The message is clear: don’t text and walk on campus
Laura Safe, a radio newscaster, was texting her boyfriend when she fell into a canal in Birmingham, England outside a local shopping center. Despite the freezing water, Safe was rescued without injury.
Although this accident had a happy ending, many accidents resulting from walking and texting do not. According to the Consumer Product Safety Commission, 1,152 Americans visited the emergency room in 2011 after sustaining injuries while walking and using a hand-held electronic device.
With so many injuries caused by simultaneously texting and walking, it is a wonder that people continue to perform such a dangerous action.
We realize that it may seem obvious not to text and walk, but sometimes it’s hard to resist the allure of a buzzing cell phone in one’s pocket.
We see people rapidly texting while crossing the corner of Forbes and Morewood. We see them checking Facebook or changing their music while shuffling along the Cut. We even see them bumping into others on the way to class while playing Temple Run or Angry Birds.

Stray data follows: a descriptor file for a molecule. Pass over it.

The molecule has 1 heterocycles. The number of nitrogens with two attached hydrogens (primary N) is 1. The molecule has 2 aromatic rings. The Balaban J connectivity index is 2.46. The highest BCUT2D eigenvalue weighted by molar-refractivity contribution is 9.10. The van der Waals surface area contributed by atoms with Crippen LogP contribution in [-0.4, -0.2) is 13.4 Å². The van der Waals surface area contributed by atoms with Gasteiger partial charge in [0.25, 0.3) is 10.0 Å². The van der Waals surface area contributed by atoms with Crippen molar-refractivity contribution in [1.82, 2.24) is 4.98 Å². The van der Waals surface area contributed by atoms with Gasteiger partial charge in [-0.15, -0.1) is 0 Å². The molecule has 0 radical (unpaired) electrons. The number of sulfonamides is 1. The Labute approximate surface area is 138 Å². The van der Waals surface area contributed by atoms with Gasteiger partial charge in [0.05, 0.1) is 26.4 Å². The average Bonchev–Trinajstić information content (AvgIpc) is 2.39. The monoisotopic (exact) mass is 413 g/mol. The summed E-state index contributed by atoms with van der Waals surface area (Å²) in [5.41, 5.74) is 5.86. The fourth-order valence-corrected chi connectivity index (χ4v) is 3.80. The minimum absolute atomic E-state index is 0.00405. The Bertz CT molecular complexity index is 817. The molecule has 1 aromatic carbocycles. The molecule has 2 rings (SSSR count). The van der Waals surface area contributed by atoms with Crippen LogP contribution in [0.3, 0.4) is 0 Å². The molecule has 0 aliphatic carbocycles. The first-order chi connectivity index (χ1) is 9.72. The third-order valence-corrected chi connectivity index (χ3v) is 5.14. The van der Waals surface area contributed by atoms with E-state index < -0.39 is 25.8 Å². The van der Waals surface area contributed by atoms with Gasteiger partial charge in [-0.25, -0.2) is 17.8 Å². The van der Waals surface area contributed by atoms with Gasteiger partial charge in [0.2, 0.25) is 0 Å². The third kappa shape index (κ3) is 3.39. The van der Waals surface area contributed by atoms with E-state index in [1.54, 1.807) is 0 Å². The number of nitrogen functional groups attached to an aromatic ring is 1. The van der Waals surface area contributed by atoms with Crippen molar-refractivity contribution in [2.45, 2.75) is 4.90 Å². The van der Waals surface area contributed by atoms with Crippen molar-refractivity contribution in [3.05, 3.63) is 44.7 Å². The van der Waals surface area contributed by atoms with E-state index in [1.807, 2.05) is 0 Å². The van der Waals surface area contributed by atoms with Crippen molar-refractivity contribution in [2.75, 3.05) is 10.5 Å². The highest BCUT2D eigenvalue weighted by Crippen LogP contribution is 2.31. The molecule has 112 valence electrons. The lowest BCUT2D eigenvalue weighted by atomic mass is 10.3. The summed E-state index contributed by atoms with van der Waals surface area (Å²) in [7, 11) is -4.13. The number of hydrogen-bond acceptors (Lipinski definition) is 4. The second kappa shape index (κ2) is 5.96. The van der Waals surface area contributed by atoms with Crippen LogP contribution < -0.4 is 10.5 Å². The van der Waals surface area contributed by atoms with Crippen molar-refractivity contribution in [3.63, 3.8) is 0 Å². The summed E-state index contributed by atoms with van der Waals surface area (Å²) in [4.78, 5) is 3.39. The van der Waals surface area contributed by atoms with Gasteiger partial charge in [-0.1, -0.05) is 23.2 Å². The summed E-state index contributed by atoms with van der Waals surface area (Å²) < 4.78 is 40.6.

Most of us at The Tartan are guilty of distracted walking on campus. Therefore, we’ve created a set of rules that we try to follow ourselves. We’d like to share them with you:
Don’t text while walking — unless it’s an emergency. Even then, you might want to call whomever it is you’re texting. No matter the case, pay attention to your surroundings.
Facebook posts and Fruit Ninja can wait until you reach your destination. Sure, you might have to wait a few minutes to break your high score, but at least you won’t be an accident waiting to happen.
You might even see people you haven’t seen for a while as they walk by. Maybe you’ll discover something new on campus, like the latest message on the fence, or the university’s new robotic squirrel.
You could even realize that 10 minutes away from technology while walking to class is liberating.
If none of those reasons to put your phone down are appealing, at least other people around you — if they aren’t already on their own phones — will appreciate not being bumped into.
Although you may not have to worry about falling into a canal, you can ensure that you aren’t a victim of distracted walking while on campus.